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Creating order from a chaotic closet

Abbey Koplovitz designs a new closet organizing systems. She advises clients to first decide whether they want to see everything in their closets. Abbey Koplovitz designs a new closet organizing systems. She advises clients to first decide whether they want to see everything in their closets. (WIQAN ANG FOR THE BOSTON GLOBE)
Email|Print| Text size + By Kemba J. Dunham
Globe Correspondent / March 2, 2008

Julieann Covino, founder of Cambridge-based Jace Interiors, says that with spring on the horizon, now may be the perfect time to restructure one of the most underutilized fixtures in the home - the closet.

When Covino's clients express dissatisfaction with their current closet situation, the interior designer suggests getting an organizing system. Closet organizers come in all sizes and finishes, with heights and fixtures that vary, and price points that are all over the map.

"So when someone is starting this process, they should really take a few days to figure out what their needs are," says Covino.

There are a number of factors to consider before selecting a closet organizer. First, Covino talks to clients about how they use their closets. Are they storing many folded items or a lot of shoes? Do they have an abundance of long coats or dresses that need to hang? She then recommends taking everything out the closet so they can actually see the space they are going to reconfigure and then decide what will be tossed, given away, or placed in storage.

Covino also asks clients to name their biggest complaints about their current closet. Is it that they can never find their sweaters? Maybe they need more shelves than rods. Thinking through such gripes can help you figure out what you need and how you can put your closet together in union with what you have already, she adds.

Abbey Koplovitz, an interior designer who owns her own firm, AbbeyK Inc., in Belmont, asks clients if they want to be able to see everything in their closet or not. "Some people want their stuff behind cabinet doors, but others believe that if they can see everything, they'll be able to find their stuff," she says. "That can drive the kind of look you're going for."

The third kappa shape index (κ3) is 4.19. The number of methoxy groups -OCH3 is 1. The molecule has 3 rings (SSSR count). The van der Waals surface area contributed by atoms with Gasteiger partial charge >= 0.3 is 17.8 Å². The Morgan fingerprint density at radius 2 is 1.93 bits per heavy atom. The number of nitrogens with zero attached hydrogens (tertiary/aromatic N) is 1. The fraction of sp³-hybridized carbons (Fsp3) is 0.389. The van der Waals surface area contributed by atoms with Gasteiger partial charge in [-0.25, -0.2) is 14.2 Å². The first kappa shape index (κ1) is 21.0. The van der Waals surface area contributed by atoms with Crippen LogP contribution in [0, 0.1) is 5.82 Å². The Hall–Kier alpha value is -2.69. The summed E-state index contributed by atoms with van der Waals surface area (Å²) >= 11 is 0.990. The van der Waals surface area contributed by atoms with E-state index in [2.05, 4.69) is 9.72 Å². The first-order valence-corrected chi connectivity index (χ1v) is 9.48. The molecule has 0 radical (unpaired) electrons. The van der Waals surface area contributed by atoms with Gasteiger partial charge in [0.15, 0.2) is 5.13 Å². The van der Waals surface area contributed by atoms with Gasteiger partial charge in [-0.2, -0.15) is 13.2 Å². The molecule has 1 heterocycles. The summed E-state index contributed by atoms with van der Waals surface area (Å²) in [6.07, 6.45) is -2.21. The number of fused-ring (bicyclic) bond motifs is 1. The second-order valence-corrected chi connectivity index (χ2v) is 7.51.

Still, there is the person who does not know where to begin and cannot possibly visualize an end result. In that case, the individual should consider the custom design of a retailer like California Closets, says Koplovitz. Her clients often work with California Closets, which usually sends a consultant to customers' homes to help them design a concept and then actually builds it.

"California Closets has a great way of helping clients visualize what their needs are and what the solution is," says Koplovitz. "They make you feel like a fancy person in Hollywood."

Covino raves about EasyClosets.com, which allows you to custom manufacture your own closet online and then ships the product to you. "You can create it all yourself, see 3-D pictures, then save it, and come back to it in a few days if you want," she says. Although you have to do the installation yourself with the EasyClosets option, Covino says "if you can use a hammer and screwdriver, it's pretty easy to install."

Another option is the wire closet organizing systems that can be found at many home-improvement stores, but lack a custom feel. There are great options at every price point, says Koplovitz. You can spend anywhere from a few hundred dollars to $10,000 or more. "It's just really a question of budget and priority," she adds.

The Details

n Sort it out: As you take stock of your closet, try to arrange your clothes by category, grouping pants, shirts, suits, and dresses. Depending on your wardrobe, you can also separate casual clothes from those you wear to work.

n Where to shop: Retailers like Home Depot and Lowe's offer wire closet systems from ClosetMaid. For higher-end, custom designs, check out California Closets (calclosets.com) and EasyClosets.com.

n Doors: Consider a door that is hinged in the middle, which gives you better access to your entire closet.

n Light it up: If you are working on a closet that you will use on a daily basis, it is a good idea to consider some sort of lighting. Overhead lighting is particularly important if you have a walk-in closet or a dressing room.

n Finish: If you have a smaller closet, it is better to go with a lighter finish. If you have, say, a dark wood in a small space, it will be tougher to find your items.

SOURCES: ClosetMaid, Abbey Koplovitz and Julieann Covino

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